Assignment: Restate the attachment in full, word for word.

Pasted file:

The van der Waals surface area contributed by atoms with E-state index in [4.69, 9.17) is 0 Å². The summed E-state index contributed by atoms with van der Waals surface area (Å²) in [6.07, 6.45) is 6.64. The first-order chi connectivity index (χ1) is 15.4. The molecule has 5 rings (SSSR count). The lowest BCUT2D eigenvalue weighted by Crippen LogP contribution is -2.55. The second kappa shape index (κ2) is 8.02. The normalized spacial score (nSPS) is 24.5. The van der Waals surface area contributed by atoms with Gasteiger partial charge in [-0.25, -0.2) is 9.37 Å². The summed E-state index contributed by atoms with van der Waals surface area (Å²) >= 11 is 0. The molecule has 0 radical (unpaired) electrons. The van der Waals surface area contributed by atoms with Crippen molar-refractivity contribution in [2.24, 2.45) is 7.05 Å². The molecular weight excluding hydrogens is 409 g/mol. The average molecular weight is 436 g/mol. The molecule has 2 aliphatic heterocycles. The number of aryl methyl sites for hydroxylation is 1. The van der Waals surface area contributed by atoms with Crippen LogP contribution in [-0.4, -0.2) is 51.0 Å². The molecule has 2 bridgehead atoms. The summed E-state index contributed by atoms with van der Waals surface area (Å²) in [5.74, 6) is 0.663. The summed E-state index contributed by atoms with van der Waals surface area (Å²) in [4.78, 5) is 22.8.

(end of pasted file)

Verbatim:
The van der Waals surface area contributed by atoms with E-state index in [4.69, 9.17) is 0 Å². The summed E-state index contributed by atoms with van der Waals surface area (Å²) in [6.07, 6.45) is 6.64. The first-order chi connectivity index (χ1) is 15.4. The molecule has 5 rings (SSSR count). The lowest BCUT2D eigenvalue weighted by Crippen LogP contribution is -2.55. The second kappa shape index (κ2) is 8.02. The normalized spacial score (nSPS) is 24.5. The van der Waals surface area contributed by atoms with Gasteiger partial charge in [-0.25, -0.2) is 9.37 Å². The summed E-state index contributed by atoms with van der Waals surface area (Å²) >= 11 is 0. The molecule has 0 radical (unpaired) electrons. The van der Waals surface area contributed by atoms with Crippen molar-refractivity contribution in [2.24, 2.45) is 7.05 Å². The molecular weight excluding hydrogens is 409 g/mol. The average molecular weight is 436 g/mol. The molecule has 2 aliphatic heterocycles. The number of aryl methyl sites for hydroxylation is 1. The van der Waals surface area contributed by atoms with Crippen LogP contribution in [-0.4, -0.2) is 51.0 Å². The molecule has 2 bridgehead atoms. The summed E-state index contributed by atoms with van der Waals surface area (Å²) in [5.74, 6) is 0.663. The summed E-state index contributed by atoms with van der Waals surface area (Å²) in [4.78, 5) is 22.8.